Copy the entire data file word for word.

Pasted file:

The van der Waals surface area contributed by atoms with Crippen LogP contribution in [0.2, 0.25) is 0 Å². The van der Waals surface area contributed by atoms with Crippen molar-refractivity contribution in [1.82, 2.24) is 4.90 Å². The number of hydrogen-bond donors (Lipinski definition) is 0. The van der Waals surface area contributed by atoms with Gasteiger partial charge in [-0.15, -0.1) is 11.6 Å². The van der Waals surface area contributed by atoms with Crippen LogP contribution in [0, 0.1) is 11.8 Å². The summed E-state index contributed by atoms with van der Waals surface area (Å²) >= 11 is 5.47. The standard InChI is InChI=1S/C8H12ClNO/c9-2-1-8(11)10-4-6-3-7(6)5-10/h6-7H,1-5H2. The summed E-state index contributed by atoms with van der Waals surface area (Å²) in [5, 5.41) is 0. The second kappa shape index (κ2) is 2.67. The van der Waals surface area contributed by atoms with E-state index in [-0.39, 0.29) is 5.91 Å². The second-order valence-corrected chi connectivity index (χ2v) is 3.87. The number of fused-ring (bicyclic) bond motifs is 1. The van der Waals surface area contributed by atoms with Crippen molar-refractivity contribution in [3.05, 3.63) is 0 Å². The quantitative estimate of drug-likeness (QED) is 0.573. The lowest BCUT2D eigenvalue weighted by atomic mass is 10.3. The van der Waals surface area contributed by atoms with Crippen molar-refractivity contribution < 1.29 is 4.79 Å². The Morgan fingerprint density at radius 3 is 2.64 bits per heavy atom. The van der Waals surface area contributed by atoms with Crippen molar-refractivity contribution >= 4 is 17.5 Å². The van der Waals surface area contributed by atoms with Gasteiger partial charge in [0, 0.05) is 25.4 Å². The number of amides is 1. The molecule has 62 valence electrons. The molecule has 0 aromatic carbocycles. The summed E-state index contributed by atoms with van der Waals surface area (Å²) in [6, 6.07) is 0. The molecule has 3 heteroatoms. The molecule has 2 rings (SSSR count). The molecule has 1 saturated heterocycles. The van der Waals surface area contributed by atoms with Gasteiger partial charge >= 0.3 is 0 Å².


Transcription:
The van der Waals surface area contributed by atoms with Crippen LogP contribution in [0.2, 0.25) is 0 Å². The van der Waals surface area contributed by atoms with Crippen molar-refractivity contribution in [1.82, 2.24) is 4.90 Å². The number of hydrogen-bond donors (Lipinski definition) is 0. The van der Waals surface area contributed by atoms with Gasteiger partial charge in [-0.15, -0.1) is 11.6 Å². The van der Waals surface area contributed by atoms with Crippen LogP contribution in [0, 0.1) is 11.8 Å². The summed E-state index contributed by atoms with van der Waals surface area (Å²) >= 11 is 5.47. The standard InChI is InChI=1S/C8H12ClNO/c9-2-1-8(11)10-4-6-3-7(6)5-10/h6-7H,1-5H2. The summed E-state index contributed by atoms with van der Waals surface area (Å²) in [5, 5.41) is 0. The second kappa shape index (κ2) is 2.67. The van der Waals surface area contributed by atoms with E-state index in [-0.39, 0.29) is 5.91 Å². The second-order valence-corrected chi connectivity index (χ2v) is 3.87. The number of fused-ring (bicyclic) bond motifs is 1. The van der Waals surface area contributed by atoms with Crippen molar-refractivity contribution in [3.05, 3.63) is 0 Å². The quantitative estimate of drug-likeness (QED) is 0.573. The lowest BCUT2D eigenvalue weighted by atomic mass is 10.3. The van der Waals surface area contributed by atoms with Crippen molar-refractivity contribution < 1.29 is 4.79 Å². The Morgan fingerprint density at radius 3 is 2.64 bits per heavy atom. The van der Waals surface area contributed by atoms with Crippen molar-refractivity contribution >= 4 is 17.5 Å². The van der Waals surface area contributed by atoms with Gasteiger partial charge in [0, 0.05) is 25.4 Å². The number of amides is 1. The molecule has 62 valence electrons. The molecule has 0 aromatic carbocycles. The summed E-state index contributed by atoms with van der Waals surface area (Å²) in [6, 6.07) is 0. The molecule has 3 heteroatoms. The molecule has 2 rings (SSSR count). The molecule has 1 saturated heterocycles. The van der Waals surface area contributed by atoms with Gasteiger partial charge >= 0.3 is 0 Å².